by Mark Gilman

Many of you can probably look back on your years in academia and point to a class or particular discipline that you have leaned on in your professional career. In my case, that class didn’t involve math, science, or English; it involved a specific way of using your fingers. 

And no, it wasn’t a piano class. 

My late Mother (who apparently was an only-child handful) used to regale us with stories about how, in high school, she was sent to the Principal’s office so much that he ended up giving her a secretarial job. But to do that job, she needed to learn a discipline to get it done—typing. So, when I began my freshman year in high school, she demanded I enroll in a typing class. “It’s a skill you’ll have for the rest of your life,” she would repeat over and over as my friends on the baseball team punished me verbally for taking a class where I was the only boy. Honestly, the demographic split never bothered me and was the precursor to my taking Home Economics my senior year, well, because of a similar gender breakdown. 

I have zero memory of who the instructor was or anyone specific who was in the class with me. All I know is that typing class literally changed my life. I could then bang on a typewriter to finish my term papers, mainly because no one (including me) could read my handwriting.  And then, in my senior year, with my Dad’s pronouncement that he had no money for me to go to college, I started entertaining offers from military recruiters who would pay for it.  

Taking My Talents to the Navy 

I loved to write – and talk. I was editor of my high school newspaper and hosted an afternoon radio show in town my senior year, so I wanted to leverage that in the military. I wanted to be a military journalist and broadcaster. The problem was that no one in New England had been admitted to the Defense Information School in five years. 

Honestly, I didn’t care if I went into the military or not. I figured I’d just get a job and hang out with my friends for a couple of years. So, I told them, “Without a guaranteed journalism school placement, you aren’t going to get me.”

And wouldn’t you know it—the Navy came through. But there was one barrier that many prospective military journalists (at that time, there were less than 500 for all the branches in the military) found impossible to overcome: I not only had to pass a military physical, but I also had to pass a typing test to be admitted. That I did.  

For the next six years in the Navy and another two years after, I banged on manual and electric typewriters with white-out stained fingers (ask your parents), delivering articles to Navy Times, the local news and later the vaunted weekly Monadnock Ledger in Peterborough, NH.  

The Ledger was my first job out of the military and I was told by the co-publisher (the soon-to-be ex-wife of the publisher) that because of my doggedness, I had beaten out over a hundred (I never bought that number) applicants for a job that paid $9,000 a year in 1982. But first things first – could I type?  And yes, I was submitted to another typing test, and if I failed, I would have had to pass my position on to one of the other 99 applicants for the chance to make the $9k a year.  I did not.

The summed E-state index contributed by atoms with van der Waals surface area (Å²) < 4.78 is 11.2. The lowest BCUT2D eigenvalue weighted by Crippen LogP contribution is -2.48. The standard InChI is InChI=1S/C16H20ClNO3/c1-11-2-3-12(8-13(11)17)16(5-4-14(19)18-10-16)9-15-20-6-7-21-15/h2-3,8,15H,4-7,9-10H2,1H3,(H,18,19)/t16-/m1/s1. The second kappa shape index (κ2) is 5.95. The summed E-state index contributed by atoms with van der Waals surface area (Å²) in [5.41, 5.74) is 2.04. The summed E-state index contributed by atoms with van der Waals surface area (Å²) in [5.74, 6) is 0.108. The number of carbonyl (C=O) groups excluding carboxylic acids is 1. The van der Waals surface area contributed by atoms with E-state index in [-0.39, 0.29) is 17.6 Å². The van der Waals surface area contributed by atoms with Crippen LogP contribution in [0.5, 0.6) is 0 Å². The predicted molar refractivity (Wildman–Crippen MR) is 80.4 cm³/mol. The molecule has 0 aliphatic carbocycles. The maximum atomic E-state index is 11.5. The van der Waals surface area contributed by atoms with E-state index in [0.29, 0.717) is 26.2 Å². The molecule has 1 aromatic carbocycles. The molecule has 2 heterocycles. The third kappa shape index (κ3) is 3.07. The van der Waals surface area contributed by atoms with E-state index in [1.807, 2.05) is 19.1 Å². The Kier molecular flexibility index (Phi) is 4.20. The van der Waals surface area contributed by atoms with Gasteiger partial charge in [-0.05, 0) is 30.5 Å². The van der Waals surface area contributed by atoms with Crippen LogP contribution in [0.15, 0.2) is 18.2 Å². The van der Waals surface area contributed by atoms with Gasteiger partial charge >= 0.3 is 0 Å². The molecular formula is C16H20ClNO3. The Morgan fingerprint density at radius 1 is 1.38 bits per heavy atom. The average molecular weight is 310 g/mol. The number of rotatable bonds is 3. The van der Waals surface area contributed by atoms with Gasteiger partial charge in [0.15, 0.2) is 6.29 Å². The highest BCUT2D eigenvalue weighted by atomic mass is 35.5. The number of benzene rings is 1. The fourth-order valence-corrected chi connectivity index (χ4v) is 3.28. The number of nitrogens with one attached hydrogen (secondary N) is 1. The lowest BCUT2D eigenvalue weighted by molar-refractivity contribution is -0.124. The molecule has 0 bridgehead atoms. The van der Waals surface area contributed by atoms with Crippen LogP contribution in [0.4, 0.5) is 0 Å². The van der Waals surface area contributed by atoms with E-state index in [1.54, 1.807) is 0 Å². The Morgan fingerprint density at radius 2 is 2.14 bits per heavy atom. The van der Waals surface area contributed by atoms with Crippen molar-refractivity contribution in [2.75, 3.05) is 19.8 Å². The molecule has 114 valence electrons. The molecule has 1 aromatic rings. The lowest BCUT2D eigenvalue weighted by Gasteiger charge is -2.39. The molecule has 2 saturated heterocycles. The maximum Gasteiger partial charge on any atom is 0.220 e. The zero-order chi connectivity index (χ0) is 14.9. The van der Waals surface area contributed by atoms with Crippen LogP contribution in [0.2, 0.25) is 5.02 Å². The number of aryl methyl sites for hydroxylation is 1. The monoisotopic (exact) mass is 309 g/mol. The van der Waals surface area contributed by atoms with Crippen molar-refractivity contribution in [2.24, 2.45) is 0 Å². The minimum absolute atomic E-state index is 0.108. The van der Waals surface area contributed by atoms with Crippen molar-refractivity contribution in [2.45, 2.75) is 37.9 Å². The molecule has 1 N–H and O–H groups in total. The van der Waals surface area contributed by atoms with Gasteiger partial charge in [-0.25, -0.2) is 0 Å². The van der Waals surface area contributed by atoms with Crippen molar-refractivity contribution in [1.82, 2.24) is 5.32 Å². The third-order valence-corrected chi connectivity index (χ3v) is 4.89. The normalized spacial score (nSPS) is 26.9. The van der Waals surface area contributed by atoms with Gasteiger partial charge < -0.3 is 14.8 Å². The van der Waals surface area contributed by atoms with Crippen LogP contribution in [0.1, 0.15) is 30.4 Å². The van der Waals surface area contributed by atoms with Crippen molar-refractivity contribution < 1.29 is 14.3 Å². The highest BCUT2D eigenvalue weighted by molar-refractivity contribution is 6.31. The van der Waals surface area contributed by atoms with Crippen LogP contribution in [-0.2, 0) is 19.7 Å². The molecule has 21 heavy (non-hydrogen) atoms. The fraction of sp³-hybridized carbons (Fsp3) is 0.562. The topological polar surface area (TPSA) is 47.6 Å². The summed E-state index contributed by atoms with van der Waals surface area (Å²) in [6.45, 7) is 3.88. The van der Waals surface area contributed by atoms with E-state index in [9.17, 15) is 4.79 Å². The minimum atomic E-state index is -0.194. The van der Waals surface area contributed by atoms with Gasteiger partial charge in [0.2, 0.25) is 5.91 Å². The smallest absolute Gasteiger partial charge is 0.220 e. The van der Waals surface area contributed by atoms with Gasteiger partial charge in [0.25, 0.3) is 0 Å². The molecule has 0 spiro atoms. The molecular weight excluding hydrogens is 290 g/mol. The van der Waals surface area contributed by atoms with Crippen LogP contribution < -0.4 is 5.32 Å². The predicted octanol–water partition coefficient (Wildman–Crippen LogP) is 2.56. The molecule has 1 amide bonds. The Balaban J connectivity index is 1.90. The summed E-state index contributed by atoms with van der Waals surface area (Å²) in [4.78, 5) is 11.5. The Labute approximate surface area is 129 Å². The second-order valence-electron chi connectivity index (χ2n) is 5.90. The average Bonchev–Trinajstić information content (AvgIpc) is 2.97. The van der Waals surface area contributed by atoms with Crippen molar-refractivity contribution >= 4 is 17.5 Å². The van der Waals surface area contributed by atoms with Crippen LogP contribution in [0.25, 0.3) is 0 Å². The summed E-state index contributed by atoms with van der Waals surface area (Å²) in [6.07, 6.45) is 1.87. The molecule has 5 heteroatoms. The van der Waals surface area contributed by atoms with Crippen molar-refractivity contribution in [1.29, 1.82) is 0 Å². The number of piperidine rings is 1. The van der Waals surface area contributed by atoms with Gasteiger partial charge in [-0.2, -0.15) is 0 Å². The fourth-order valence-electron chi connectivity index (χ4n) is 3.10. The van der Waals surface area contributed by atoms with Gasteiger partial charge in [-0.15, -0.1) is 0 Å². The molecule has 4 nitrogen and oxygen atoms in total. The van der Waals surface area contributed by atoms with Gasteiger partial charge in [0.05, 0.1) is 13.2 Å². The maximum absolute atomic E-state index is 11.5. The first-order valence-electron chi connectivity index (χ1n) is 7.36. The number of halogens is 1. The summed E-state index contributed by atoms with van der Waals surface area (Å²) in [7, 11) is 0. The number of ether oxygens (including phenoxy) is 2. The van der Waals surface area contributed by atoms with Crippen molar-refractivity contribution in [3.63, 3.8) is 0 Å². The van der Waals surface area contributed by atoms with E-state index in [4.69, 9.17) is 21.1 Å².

What’s a Word Processor?

So, for the next two years, I banged away on my IBM Selectric typewriter, writing articles about local police corruption, school board meetings and high school baseball – until a strange new device was introduced to the newsroom. I was told it was a computer with a word processor.  What? I had to type my stories in there? The crazy thing was I never trusted it.  I saw so many people lose entire articles by pushing the wrong button (no folks, there was no Cloud backup in 1984) that I would type the articles on my typewriter and then copy them onto the word processor just to be safe. Needless to say, this was not the most efficient way to meet a deadline, but I did that the entire time I was there. 

Jump ahead 40 years, and after a career where I’ve typed my way through national and local news organizations and radio stations and handled communications for Fortune 100 companies — I still bang on my keys for various national publications and my company PR clients at Fulkrum and Pitchnoise

I remember working as a Capitol Hill TV reporter in the U.S. Senate Press Gallery in the early 90s, where there was a lonely bank of 20 IBM Selectric typewriters that were never used and covered with dust. My office was next door to the great and late CBS TV News veteran Bob Schieffer. On one particular day there was an intern using one of the forgotten typewriters. Bob walked out of his office, cupped his ear and said in his distinctive Texas drawl, “I recognize the sound, but I can’t really place it.” 

Typewriters have become one of those things, like phone answering machines, payphones, and 8-Track tapes, that you now have to explain to multiple generations. But my vast manual and electric typewriter past has not come without victims. Today, I like to write with a cigar in my mouth and I do that regularly in the morning at a local cigar bar.  One of the morning patrons loves to come in and make fun of my typing and how hard I pound on the keyboard. Yes, I still bang on keys like it’s a Selectric, rendering the letters on my laptop rubbed out and unreadable (see photo above). 

The good news is that, yes, I now trust a computer’s backup capabilities and write an article only once. The bad news is that my laptops only last about two years. 

Was that typing class in 9th grade the reason I’ve had the career I always wanted?  Probably not, but I may have never left the starting gate without it.  Thanks, Mom!